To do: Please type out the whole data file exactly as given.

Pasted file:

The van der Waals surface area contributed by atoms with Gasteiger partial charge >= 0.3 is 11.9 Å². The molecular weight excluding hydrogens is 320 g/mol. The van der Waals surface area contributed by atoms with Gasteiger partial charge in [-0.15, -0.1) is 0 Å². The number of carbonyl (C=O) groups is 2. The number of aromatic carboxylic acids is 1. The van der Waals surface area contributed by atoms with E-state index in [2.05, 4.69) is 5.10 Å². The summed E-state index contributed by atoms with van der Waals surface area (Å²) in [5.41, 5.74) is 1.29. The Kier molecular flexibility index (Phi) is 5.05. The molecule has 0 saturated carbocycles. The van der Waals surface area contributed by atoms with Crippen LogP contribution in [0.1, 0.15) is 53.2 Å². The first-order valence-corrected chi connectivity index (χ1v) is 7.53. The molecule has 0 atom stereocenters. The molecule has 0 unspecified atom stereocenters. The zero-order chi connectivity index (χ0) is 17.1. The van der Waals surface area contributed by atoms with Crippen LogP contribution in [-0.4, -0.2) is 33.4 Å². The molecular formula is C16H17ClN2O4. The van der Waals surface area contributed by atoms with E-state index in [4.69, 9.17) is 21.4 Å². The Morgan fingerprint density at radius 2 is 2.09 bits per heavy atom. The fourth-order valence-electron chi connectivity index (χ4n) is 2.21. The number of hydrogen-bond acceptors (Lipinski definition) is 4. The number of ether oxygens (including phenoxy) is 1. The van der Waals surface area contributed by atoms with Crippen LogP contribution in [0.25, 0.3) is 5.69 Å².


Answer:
The van der Waals surface area contributed by atoms with Gasteiger partial charge >= 0.3 is 11.9 Å². The molecular weight excluding hydrogens is 320 g/mol. The van der Waals surface area contributed by atoms with Gasteiger partial charge in [-0.15, -0.1) is 0 Å². The number of carbonyl (C=O) groups is 2. The number of aromatic carboxylic acids is 1. The van der Waals surface area contributed by atoms with E-state index in [2.05, 4.69) is 5.10 Å². The summed E-state index contributed by atoms with van der Waals surface area (Å²) in [5.41, 5.74) is 1.29. The Kier molecular flexibility index (Phi) is 5.05. The molecule has 0 saturated carbocycles. The van der Waals surface area contributed by atoms with Crippen LogP contribution in [0.1, 0.15) is 53.2 Å². The first-order valence-corrected chi connectivity index (χ1v) is 7.53. The molecule has 0 atom stereocenters. The molecule has 0 unspecified atom stereocenters. The zero-order chi connectivity index (χ0) is 17.1. The van der Waals surface area contributed by atoms with Crippen LogP contribution in [-0.4, -0.2) is 33.4 Å². The molecular formula is C16H17ClN2O4. The van der Waals surface area contributed by atoms with E-state index in [4.69, 9.17) is 21.4 Å². The Morgan fingerprint density at radius 2 is 2.09 bits per heavy atom. The fourth-order valence-electron chi connectivity index (χ4n) is 2.21. The number of hydrogen-bond acceptors (Lipinski definition) is 4. The number of ether oxygens (including phenoxy) is 1. The van der Waals surface area contributed by atoms with Crippen LogP contribution in [0.25, 0.3) is 5.69 Å².